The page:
“Where on earth did ‘Ruby is not a lesbian therefore she can’t be batwoman’ come from—has to be the funniest most ridiculous thing I’ve ever read,” Rose tweeted moments for deleting her twitter entirely. “I came out at 12? And have for the past 5 years had to deal with ‘she’s too gay’ how do y’all flip it like that? I didn’t change. I wish we would all support each other and our journeys,” Rose tweeted moments before deleting her twitter entirely.
What I want to know is when did some members of my beloved lesbian community become so territorial over the word “lesbian?” Since when did a community that is united on the fundamental belief that “love is love” and that sexual orientation and identity is not something one can control, all of a sudden become obsessed with micro-managing the identities of other queer people?
You know what I think? I think Ruby Rose can identify as gender-fluid and be a lesbian, if it makes sense to her. I think kids in rural America who aren’t besotted with the academic definitions of sexual and gender identities, are going to feel wildly empowered to see someone like Rose play a character that is so iconic in our culture. At the end of the day, the ones who are truly at risk — the disenfranchised youth, LGBTQ folks living outside the safety of big, liberal cities — aren’t sitting around arguing semantics on the internet. They’re fighting to be seen. Rose helps them feel seen.
Also, it’s come to my attention that people are bullying Rose for not being a talented enough actress to play Batwoman. I don’t think we’ve seen enough of Rose to make that judgment call. I also know from a decade of industry experience, that it takes some pretty decent chops to be cast on network television, and I’m excited to see what she brings to the table. I mean — did you see her audition tape? I doubt it. (I find it important to note that I haven’t seen anyone with any background in acting call her out for being a terrible actress, it’s truly only been people with zero experience in the entertainment industry.)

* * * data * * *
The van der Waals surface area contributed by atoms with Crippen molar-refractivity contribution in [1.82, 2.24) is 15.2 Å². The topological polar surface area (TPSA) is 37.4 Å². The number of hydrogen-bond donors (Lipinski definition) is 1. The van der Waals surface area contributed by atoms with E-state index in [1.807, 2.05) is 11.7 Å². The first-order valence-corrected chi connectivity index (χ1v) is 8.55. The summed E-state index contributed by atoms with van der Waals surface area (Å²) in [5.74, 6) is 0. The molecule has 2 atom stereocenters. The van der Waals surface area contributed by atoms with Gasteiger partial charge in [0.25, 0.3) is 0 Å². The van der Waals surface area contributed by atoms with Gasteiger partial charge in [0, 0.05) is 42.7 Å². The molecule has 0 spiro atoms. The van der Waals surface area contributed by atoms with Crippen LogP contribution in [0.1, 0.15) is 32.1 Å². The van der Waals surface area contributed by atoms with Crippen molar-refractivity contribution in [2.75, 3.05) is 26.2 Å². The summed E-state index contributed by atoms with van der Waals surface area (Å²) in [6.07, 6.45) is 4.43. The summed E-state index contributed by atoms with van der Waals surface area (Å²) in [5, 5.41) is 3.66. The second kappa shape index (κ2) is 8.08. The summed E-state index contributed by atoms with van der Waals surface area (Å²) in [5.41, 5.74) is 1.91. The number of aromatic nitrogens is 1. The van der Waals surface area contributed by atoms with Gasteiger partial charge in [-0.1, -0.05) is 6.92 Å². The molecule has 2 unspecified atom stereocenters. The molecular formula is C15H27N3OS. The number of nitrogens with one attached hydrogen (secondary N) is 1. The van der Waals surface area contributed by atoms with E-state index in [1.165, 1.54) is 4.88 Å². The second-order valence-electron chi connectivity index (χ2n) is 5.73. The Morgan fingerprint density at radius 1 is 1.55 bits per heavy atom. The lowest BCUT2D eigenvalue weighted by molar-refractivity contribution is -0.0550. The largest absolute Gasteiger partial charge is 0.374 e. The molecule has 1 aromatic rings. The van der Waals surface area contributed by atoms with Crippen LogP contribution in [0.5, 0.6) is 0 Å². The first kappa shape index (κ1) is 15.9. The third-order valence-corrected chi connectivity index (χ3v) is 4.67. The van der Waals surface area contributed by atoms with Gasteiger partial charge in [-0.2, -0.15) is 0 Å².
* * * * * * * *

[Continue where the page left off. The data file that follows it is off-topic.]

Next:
Others are saying because she’s not Jewish she shouldn’t play the part of a Jewish woman (Batwoman is Jewish). As a Jewish woman, I’m not remotely offended that she’s been given the part. First of all, Judaism is a religion. It’s not a race or a gender. But mostly, part of the gift of the actor is attaining the ability to transform, to learn about other cultures and religions, to study them immensely and in turn, embody them authentically. The entire craft is meaningless, it’s a dead art, if we won’t let actor’s stretch themselves into roles that go outside of their personal experiences.
Mainly I believe in the deepest pit of my heart that anyone who falls anywhere on the LGBTQ spectrum, who scores a major part on television series should be applauded by our community, rather than crucified. It feels sort of cannibalistic to direct hatred toward Rose, a member of our community who has endured heaps of homophobia throughout her life, yet has still fought to be heard in this cut-throat industry and never gave up when faced with tremendous adversity. At the end of the day, Rose knows what it feels like to be seen as a woman who loves other women, so who cares if her definition of lesbian doesn’t match yours exactly? Why care at all? You don’t own the definition of “lesbian” and at the end of the day, we’re all one LGBTQ community. Why can’t we all just goddamn respect each other’s differences and be happy when a member of our community finally catches a break?
A win for Rose, is a win for us all.